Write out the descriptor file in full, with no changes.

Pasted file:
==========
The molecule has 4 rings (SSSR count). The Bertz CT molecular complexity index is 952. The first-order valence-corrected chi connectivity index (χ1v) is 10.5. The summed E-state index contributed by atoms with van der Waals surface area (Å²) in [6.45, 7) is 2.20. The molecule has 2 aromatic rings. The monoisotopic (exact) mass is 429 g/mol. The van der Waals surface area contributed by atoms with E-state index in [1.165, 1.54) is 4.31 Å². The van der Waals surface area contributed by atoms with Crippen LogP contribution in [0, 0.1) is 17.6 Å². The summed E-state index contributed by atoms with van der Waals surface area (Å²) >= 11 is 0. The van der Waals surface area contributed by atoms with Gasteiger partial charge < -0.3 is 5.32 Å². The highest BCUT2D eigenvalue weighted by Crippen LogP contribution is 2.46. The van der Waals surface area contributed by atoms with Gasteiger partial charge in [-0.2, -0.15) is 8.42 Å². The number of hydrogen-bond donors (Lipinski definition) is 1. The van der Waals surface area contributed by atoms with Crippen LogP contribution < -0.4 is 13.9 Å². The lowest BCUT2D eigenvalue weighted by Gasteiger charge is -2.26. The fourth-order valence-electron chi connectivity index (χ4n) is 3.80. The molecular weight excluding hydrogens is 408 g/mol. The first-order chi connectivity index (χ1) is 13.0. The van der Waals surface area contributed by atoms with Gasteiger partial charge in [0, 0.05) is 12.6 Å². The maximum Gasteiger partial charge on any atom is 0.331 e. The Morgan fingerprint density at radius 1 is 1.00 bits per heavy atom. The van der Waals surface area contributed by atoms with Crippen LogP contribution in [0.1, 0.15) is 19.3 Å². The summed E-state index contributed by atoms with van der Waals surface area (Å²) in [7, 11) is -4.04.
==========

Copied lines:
The molecule has 4 rings (SSSR count). The Bertz CT molecular complexity index is 952. The first-order valence-corrected chi connectivity index (χ1v) is 10.5. The summed E-state index contributed by atoms with van der Waals surface area (Å²) in [6.45, 7) is 2.20. The molecule has 2 aromatic rings. The monoisotopic (exact) mass is 429 g/mol. The van der Waals surface area contributed by atoms with E-state index in [1.165, 1.54) is 4.31 Å². The van der Waals surface area contributed by atoms with Crippen LogP contribution in [0, 0.1) is 17.6 Å². The summed E-state index contributed by atoms with van der Waals surface area (Å²) >= 11 is 0. The van der Waals surface area contributed by atoms with Gasteiger partial charge < -0.3 is 5.32 Å². The highest BCUT2D eigenvalue weighted by Crippen LogP contribution is 2.46. The van der Waals surface area contributed by atoms with Gasteiger partial charge in [-0.2, -0.15) is 8.42 Å². The number of hydrogen-bond donors (Lipinski definition) is 1. The van der Waals surface area contributed by atoms with Crippen LogP contribution < -0.4 is 13.9 Å². The lowest BCUT2D eigenvalue weighted by Gasteiger charge is -2.26. The fourth-order valence-electron chi connectivity index (χ4n) is 3.80. The molecular weight excluding hydrogens is 408 g/mol. The first-order chi connectivity index (χ1) is 13.0. The van der Waals surface area contributed by atoms with Gasteiger partial charge in [0, 0.05) is 12.6 Å². The maximum Gasteiger partial charge on any atom is 0.331 e. The Morgan fingerprint density at radius 1 is 1.00 bits per heavy atom. The van der Waals surface area contributed by atoms with Crippen LogP contribution in [0.1, 0.15) is 19.3 Å². The summed E-state index contributed by atoms with van der Waals surface area (Å²) in [7, 11) is -4.04.